Feelings Are Important
Encourage all feelings. It’s okay to feel sad. We often say, “Don’t be sad,” as if it’s a bad thing. This is hard to watch. Sometimes children just need to be held until the emotion passes and/or they express their feelings. Instead of pushing away unpleasant feelings, they will learn how to deal with their emotions, making them healthier children. Encouraging our children to feel their emotions gives them mental strength as adults too.
Share your feelings. “You made me sad when you lied to me.” “I had a hard day at work today.” This teaches them to think of others. It also shows them you are human too. However, make sure you keep this simple, as a child can easily be overwhelmed by adult emotions and their wish to please their parents. You want to share your feelings without making them feel responsible for your complete happiness.
Teach Alone Time
Teach our children to play by themselves. This will encourage independence which is essentially for their growth and development. It will also allow parents to act independently while getting our own tasks done.
Teach children that parents need alone time too. If you’ve ever been interrupted while on the toilet by your child, then you know the importance of your alone time. Shouting, “Leave me alone!” is not pleasant. Our children don’t like it, sometimes getting their feeling hurt. And we don’t feel good about ourselves afterward. Explaining to our children that we need “alone time” for a certain amount of time and to carry out a specific task is important. Our children will model after what we do, not just what we say. They will learn from us that our time is valuable which will lead to the eventual realization that their time is valuable too. It also teaches them that they are not the center of the universe. We will not stop to fulfill their every need every moment of the day. It teaches them that there is a time and place for everything. Lastly, it also teaches them to appreciate everyone’s need for alone time. In addition, this helps teach them to be considerate of other people’s time. This form of positive talk with children explains actions and validating our children.
General praise is good. “Good job!” is a form of positive talk. However, it leaves some room for interpretation. What exactly made it a good job?
Specific Positive Praise is better because it is an improved form of positive talk with children. Let them know exactly what behavior or speech that did that you liked and why you like it. This helps encourages positive behavior, and decreases negative behavior, improve self-esteem, and improves the parent-child relationship. “I like how you sat quietly and completed your homework,” is more likely to result in the child repeating the same specific behavior.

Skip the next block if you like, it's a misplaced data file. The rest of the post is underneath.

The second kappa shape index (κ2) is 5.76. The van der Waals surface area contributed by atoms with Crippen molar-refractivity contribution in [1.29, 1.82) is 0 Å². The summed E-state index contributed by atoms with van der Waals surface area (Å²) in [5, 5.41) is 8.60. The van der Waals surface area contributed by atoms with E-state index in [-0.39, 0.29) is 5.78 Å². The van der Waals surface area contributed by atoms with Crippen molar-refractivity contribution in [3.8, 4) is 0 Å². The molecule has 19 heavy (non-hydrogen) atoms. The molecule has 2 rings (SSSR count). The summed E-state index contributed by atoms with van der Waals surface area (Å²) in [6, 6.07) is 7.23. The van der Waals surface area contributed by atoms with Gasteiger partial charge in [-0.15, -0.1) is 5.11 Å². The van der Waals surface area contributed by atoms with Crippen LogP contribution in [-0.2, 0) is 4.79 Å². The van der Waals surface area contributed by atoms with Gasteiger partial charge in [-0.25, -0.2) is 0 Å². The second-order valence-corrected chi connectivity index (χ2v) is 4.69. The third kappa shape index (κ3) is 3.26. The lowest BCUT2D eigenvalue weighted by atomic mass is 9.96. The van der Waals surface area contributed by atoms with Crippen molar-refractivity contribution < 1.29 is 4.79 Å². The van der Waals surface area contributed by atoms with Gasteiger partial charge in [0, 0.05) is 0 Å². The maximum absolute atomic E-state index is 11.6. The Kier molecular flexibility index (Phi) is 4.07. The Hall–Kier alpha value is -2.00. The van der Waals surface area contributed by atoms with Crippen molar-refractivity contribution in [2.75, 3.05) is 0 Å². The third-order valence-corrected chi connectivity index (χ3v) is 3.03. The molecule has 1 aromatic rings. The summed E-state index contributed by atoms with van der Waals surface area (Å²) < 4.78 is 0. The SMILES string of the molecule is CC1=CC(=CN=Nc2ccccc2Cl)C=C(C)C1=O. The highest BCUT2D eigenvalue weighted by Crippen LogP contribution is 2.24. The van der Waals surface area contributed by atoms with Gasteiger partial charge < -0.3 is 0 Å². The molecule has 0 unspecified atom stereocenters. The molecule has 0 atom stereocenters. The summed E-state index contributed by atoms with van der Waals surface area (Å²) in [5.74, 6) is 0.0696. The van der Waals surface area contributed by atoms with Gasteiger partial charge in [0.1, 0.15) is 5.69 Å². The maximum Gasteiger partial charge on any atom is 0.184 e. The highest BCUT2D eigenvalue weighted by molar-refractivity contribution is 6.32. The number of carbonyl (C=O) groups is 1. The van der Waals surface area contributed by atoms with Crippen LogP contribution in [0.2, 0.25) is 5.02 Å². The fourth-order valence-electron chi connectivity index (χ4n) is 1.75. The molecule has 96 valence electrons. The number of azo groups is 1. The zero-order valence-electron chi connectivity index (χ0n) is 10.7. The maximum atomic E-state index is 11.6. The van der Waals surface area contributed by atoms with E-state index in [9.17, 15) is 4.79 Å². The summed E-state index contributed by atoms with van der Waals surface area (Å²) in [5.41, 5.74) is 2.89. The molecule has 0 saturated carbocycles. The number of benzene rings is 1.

Admit when we are wrong. There are times that we have gone too far. We have said something that we shouldn’t have said or did something we shouldn’t have done. Children seem to know exactly how to overwhelm us when we are already overwhelmed. Simply saying, “I’m sorry. I was wrong to say/do that specific behavior.” Then offer the change you’ll make next time. “I’m sorry I yelled at you. Next time, I will tell you to stop playing video games, or else I will turn off your device.” In addition, consider asking our children what consequences they would like for their behavior. Usually, kids know what they’ve done wrong. They will come up with an appropriate consequence. This is self-empowering because they came up with the consequence. This helps our children know what to expect and the consequences of their actions if they don’t listen.
Apologize simply. “I’m sorry. You were right and I was wrong. And I’m so sorry.” This validates our children. They learn that they have good behaviors. Then learn their parents are human, make mistakes, and apologize when appropriate. They also learn that it’s okay to make mistakes. No one is perfect. In addition, parents are role models on how to apologize when we make a mistake.
• Winning Ways to Talk with Young Children by Virginia State University, Cooperative Extension Service – Dr. Valia Vincell, Child Developmental Specialist.
• 25 Ways To Talk So Children Will Listen by Dr. Sears
• 20 Ways To Talk So Your Kids Will Listen by Robert Myers, PhD